individuality with the existence of a single vital force, presiding over the working of all the functions? It would be necessary to reject such a hypothesis and seek the reason of vital phenomena in the properties of molecules and atoms, or else to assign a vital force in miniature to each cell. Schwann insisted that the hypothesis was both superfluous and insufficient. He could not conceive its existence unless it possessed the attributes of intelligent beings; and preferred to seek the cause of the final purpose in nature in the Creator rather than in the creature.
Schwann was just putting in press the book containing his microscopical researches and his later results, when he was invited, in his twenty-ninth year, to take the place of Windischman as Professor of Anatomy at Louvain. His position at Berlin was pleasant, but overmodest, and offered no near prospects for promotion. So he accepted the proffer, and prepared at the end of 1838 to remove. He had to meet a considerable difficulty, in the beginning of his career at Louvain, from the necessity of speaking in French; but his lectures were successful, and still form the basis of instruction in microscopic anatomy at the university. During his term here he published a memoir on the uses of the bile, the results of which, while it gave a new operation in physiological technics, have not been fully confirmed; applied Quetelet's method of statistics to physiological phenomena; and attempted the artificial production of organic elements.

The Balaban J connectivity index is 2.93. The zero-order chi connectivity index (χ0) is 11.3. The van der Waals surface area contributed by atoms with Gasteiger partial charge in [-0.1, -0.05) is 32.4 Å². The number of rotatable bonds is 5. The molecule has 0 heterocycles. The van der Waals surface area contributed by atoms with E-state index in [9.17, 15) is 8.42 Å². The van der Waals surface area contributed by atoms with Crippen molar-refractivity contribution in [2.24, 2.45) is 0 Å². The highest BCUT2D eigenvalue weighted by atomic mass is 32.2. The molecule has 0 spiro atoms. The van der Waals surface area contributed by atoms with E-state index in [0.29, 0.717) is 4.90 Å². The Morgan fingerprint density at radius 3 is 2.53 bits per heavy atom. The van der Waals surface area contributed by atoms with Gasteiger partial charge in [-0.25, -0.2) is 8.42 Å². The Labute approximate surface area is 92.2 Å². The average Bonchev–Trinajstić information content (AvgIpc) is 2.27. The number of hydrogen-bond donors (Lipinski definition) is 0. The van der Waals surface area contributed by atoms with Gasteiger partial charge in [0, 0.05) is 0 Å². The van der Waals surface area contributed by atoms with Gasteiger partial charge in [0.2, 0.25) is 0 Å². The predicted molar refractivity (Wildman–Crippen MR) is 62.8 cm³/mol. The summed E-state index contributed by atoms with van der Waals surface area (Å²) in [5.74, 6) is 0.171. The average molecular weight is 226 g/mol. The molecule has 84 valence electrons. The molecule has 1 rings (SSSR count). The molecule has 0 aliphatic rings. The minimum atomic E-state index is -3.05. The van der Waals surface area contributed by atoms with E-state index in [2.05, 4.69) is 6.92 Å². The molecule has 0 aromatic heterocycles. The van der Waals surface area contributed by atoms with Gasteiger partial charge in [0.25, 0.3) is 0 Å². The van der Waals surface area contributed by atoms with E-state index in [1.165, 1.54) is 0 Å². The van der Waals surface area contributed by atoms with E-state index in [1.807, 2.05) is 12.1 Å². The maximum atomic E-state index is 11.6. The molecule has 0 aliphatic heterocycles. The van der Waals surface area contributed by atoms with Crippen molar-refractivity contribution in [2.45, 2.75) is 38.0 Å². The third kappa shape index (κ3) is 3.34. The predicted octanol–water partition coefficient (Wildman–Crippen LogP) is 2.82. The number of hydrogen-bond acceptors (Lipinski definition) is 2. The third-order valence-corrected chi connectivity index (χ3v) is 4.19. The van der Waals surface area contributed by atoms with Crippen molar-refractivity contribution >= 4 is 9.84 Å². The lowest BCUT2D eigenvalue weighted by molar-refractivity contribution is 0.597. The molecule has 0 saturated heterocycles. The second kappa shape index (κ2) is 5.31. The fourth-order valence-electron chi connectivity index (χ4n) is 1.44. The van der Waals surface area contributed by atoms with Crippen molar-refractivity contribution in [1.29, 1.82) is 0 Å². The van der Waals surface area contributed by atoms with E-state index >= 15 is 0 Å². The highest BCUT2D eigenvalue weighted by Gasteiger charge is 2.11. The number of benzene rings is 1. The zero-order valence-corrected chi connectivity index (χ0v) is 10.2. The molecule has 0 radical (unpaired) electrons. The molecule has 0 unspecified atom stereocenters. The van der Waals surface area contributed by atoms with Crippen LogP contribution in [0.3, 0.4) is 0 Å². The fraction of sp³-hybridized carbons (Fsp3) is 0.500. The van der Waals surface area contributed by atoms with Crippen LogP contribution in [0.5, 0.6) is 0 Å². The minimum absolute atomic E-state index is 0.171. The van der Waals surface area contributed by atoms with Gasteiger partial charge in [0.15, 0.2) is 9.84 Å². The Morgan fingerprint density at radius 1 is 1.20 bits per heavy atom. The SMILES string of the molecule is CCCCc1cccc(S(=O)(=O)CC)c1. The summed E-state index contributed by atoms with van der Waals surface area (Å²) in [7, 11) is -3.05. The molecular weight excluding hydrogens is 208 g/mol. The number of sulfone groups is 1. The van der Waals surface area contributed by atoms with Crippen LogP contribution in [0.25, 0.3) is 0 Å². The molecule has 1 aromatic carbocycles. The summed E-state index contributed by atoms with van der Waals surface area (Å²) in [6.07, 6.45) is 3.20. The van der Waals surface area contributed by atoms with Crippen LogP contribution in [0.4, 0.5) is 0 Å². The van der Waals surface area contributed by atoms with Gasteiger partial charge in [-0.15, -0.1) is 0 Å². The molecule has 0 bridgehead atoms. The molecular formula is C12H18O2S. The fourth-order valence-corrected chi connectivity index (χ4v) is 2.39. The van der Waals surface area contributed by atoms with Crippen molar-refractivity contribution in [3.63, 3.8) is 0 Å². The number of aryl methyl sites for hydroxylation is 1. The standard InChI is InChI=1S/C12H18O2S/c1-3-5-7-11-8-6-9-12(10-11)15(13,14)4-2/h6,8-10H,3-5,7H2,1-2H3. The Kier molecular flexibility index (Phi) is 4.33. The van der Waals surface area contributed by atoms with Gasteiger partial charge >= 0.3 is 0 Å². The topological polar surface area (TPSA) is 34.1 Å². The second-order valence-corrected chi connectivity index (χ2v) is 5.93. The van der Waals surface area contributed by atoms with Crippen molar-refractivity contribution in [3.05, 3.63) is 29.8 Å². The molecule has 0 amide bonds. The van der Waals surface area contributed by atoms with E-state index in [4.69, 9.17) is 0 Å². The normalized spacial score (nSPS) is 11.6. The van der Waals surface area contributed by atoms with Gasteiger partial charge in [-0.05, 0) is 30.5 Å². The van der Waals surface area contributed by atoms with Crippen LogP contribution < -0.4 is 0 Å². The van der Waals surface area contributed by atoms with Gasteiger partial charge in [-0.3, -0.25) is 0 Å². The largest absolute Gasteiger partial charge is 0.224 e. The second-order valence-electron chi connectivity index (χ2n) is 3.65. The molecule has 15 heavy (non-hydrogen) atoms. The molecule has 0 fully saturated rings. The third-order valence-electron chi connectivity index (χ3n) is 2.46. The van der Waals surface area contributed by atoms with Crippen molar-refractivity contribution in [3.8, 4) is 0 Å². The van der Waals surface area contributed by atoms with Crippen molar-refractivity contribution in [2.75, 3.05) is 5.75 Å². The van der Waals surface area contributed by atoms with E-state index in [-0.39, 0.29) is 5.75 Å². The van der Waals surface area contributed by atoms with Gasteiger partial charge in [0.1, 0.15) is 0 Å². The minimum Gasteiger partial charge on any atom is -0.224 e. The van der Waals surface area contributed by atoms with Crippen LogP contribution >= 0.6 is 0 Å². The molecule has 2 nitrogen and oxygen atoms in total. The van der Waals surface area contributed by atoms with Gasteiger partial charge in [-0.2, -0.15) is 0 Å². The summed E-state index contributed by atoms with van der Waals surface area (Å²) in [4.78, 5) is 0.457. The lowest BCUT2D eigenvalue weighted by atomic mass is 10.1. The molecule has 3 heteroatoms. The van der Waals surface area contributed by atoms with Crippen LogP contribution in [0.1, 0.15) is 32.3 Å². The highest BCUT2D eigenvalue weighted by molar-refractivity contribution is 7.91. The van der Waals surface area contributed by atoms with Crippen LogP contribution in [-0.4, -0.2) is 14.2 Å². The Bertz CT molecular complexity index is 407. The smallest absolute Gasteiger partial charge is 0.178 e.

In 1848, Spring, of the University of Liége, finding the combined labors of the chairs of Physiology, General Anatomy, and Comparative Anatomy too much for a single professor to perform, asked to be relieved of a part of his burden. Schwann was selected to fill the place, and was installed in November of the same year Professor of Anatomy, Spring reserving to himself the branches of osteology and myology till 1853, when the whole course came under Schwann's charge. Some opposition was expressed at first to the coming of a stranger to the university; but this soon passed away, for the brilliant reputation of the new professor, the excellence of his teaching, and the loyalty and amenity of his disposition silenced hostile comment, and won hearts to him. In later years he refused several offers of brilliant scientific positions in Germany—from Breslau in 1852, Würzburg and Munich in 1854, and Giessen in 1855. In 1858 he exchanged the chair of Descriptive Anatomy for that of Human Physiology, and in 1870 became an emeritus professor.
Clearness, order, and method are described by those who attended his lectures as the characteristic qualities of Schwann's teaching. His courses in physiology were eminently demonstrative and experimental. Laboratory work always presented a great attraction to him. He was interested in the development of